Wednesday, 18 October 2017

With the winds switching to easterly overnight, it was no surprise but nontheless very welcome to have a busy day's birding on all fronts. It was highlighted by a Great White Egret that headed south down the South End, before doubling back and returning North. This is the fifth ever record for Bardsey, following singles in October 1990, July in 1998 and 2006, and August 2015.

While it's been almost possible to take them for granted in some recent years, the three Yellow-browed Warblers today were our first since late September, and carried with them the real promise of a siberian waif, which sadly never materialised. Other Warblers were just 13 Chiffchaffs and two Blackcap, while Goldcrests increased to 66, with three Firecrests seen amongst them. It was probably the busiest day for Thrushes of the whole autumn, with 136 Redwings including one overhead flock of 102, and grounded totals of 42 Blackbirds, 32 Song Thrushes and two Mistle Thrushes. An arrival of Chats included 56 Robins, seven Stonechats and three Wheatears. Meanwhile, 160 Starlings made them the commonest migrant of the day.
Yellow-browed Warbler, Ephraim Perfect; Ephraim's Bird Blog

Overhead there was also plenty of action during the morning. The best day's finch passage of the year, numberwise, featured 118 Chaffinches, five Bramblings, 79 Goldfinches, 61 Siskins, 30 Linnets and seven Greenfinches mostly overhead or moving swiftly through the island. 87 Skylarks and 93 Meadow Pipits made them the other two commonest diurnal migrants. Wagtails are now well past their peak, but 22 "alba" Wagtails and six Grey Wagtails still trickled through overhead, as did six Swallows, as we reach the tail-end of hirundine migration. A single party of 15 Rooks headed south over the South End, while high totals of 46 Magpies and 31 Carrion Crows strongly suggested corvid migration was taking place. In particular, several groups of Carrion Crows passed south over the Mountainside, while one group of eight restless Magpies were flying around the very tip of the South End, presumably trying to find the courage to cross the sea! A few other odds and ends rounded off the day's landbird migration; four Reed Buntings were present, Rock Pipits increased to 41, Great Spotted Woodpeckers and Great Tits had both increased to two, three Water Rails, three Sparrowhawks and two Merlins were around, and a Grey Heron passed south over the South End. All in all, one of the busiest day's passage so far this autumn!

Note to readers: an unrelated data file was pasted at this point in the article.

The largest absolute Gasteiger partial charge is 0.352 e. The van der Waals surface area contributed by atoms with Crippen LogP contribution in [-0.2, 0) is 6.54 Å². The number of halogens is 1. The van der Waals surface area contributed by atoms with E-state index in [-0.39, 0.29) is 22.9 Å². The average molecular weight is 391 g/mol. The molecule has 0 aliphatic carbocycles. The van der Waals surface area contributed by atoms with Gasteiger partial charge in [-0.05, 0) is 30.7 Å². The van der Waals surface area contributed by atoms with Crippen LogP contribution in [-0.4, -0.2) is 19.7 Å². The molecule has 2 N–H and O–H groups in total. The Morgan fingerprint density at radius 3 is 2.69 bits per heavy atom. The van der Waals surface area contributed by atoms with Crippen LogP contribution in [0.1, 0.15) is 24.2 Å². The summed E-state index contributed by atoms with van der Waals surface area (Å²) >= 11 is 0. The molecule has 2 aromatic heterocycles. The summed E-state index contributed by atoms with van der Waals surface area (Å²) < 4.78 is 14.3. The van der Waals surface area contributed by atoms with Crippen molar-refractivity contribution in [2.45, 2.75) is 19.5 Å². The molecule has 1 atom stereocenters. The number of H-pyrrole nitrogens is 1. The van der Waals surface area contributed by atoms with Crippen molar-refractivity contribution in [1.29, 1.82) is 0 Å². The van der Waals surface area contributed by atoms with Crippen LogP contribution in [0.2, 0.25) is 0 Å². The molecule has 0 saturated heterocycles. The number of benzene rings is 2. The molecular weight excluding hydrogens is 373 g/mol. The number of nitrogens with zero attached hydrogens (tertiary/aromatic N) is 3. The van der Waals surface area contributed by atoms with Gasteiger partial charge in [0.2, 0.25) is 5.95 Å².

The only seawatching done today was an hour and a half off the South End early on. It was pretty good, but logging land migrants had to eventually take priority on a good day like today. Gull passage was impressive, with 520 Black-headed Gulls, 465 Kittiwakes, 37 Mediterranean Gulls and 11 Common Gulls. Additional highlights were a Great Northern Diver, two Great Skuas and an Arctic Skua. 540 Razorbills were logged but just 40 Gannets, however a noticeable passage of 63 Shags and 37 Cormorants took place. Seven Common Scoters and seven Guillemots were the only other sightings of note.

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